“Reading needs the aid of memory, and even if memory is sluggish, it is sharpened by frequent meditation, and recovered by assiduous reading. Often a prolix reading will overwhelm the memory with its length, but if it is short, and if one reconsiders its meaning in the mind, with the book put aside, then it may be read without effort, and the things which one has read, once recollected in memory, will not be lost.” Isidore of Seville, Sentences 3. 14. 7-8 (PL 83:689) translated in Duncan Robertson, Lectio Divina: The Medieval Experience of Reading (Collegeville, MN: 2011), p. 99.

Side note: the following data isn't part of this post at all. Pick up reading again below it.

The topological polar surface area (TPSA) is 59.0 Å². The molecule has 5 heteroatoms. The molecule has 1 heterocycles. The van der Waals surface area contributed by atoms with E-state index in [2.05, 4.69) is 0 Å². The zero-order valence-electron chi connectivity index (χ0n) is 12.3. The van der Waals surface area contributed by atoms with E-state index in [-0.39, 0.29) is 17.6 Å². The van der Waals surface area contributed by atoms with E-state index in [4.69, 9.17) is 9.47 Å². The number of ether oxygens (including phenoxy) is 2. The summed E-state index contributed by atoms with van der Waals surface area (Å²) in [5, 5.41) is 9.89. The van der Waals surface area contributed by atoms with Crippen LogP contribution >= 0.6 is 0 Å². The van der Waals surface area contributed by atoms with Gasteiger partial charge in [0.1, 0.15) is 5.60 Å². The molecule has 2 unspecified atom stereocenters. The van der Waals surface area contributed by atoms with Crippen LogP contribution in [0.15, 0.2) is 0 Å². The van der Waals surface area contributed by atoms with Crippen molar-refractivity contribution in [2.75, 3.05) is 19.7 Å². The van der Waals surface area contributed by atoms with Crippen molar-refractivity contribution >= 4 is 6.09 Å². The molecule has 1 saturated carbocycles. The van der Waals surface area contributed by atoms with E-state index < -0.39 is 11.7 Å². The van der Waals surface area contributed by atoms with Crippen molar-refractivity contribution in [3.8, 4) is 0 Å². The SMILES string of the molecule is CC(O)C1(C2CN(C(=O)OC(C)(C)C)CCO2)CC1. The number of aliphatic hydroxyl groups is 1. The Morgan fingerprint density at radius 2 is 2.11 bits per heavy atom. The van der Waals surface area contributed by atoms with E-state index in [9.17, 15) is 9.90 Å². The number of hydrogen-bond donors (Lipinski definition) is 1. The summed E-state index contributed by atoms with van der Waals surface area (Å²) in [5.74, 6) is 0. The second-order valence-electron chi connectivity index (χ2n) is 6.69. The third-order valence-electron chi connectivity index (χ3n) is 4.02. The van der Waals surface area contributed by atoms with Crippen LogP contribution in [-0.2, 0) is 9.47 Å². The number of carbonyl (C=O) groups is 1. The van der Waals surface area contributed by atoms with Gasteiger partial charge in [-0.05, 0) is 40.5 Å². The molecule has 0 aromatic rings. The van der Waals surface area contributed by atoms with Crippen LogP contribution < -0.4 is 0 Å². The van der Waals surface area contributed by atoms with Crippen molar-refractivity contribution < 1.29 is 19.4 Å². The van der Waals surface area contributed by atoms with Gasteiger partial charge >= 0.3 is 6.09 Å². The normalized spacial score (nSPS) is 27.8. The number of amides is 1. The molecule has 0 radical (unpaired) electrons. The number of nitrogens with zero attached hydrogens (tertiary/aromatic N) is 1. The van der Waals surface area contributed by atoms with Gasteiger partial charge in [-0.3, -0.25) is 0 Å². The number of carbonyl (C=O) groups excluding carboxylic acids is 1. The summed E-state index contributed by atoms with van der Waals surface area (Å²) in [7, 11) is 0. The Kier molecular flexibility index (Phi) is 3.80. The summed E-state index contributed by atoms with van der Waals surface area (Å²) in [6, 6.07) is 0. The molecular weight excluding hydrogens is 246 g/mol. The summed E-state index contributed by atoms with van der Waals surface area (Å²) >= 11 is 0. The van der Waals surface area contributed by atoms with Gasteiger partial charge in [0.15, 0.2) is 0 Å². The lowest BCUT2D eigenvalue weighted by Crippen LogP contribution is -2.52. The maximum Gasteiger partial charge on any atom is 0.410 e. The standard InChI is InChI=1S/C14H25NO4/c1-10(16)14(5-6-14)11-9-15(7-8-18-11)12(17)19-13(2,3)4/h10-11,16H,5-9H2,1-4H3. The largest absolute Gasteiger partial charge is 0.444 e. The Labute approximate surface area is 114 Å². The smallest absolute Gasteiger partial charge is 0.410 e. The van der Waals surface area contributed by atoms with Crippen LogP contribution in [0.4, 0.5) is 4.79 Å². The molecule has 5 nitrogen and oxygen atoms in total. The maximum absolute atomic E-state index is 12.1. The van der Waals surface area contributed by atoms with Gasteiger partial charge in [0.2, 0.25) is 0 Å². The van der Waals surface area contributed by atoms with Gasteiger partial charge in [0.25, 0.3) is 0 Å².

Early Christian and medieval monastic writers understood the relationship between memory and reading. Their technique, usually referred to as lectio divina (sacred reading), was a form of prayerful, meditative reading. They did so to store God’s Word and other spiritual texts in their hearts. Thereby, true meditation could take place. Memory played an a significant role in their spirituality because of relative scarcity of texts. However, they also sought to transform their souls through intentional memorization of religious texts.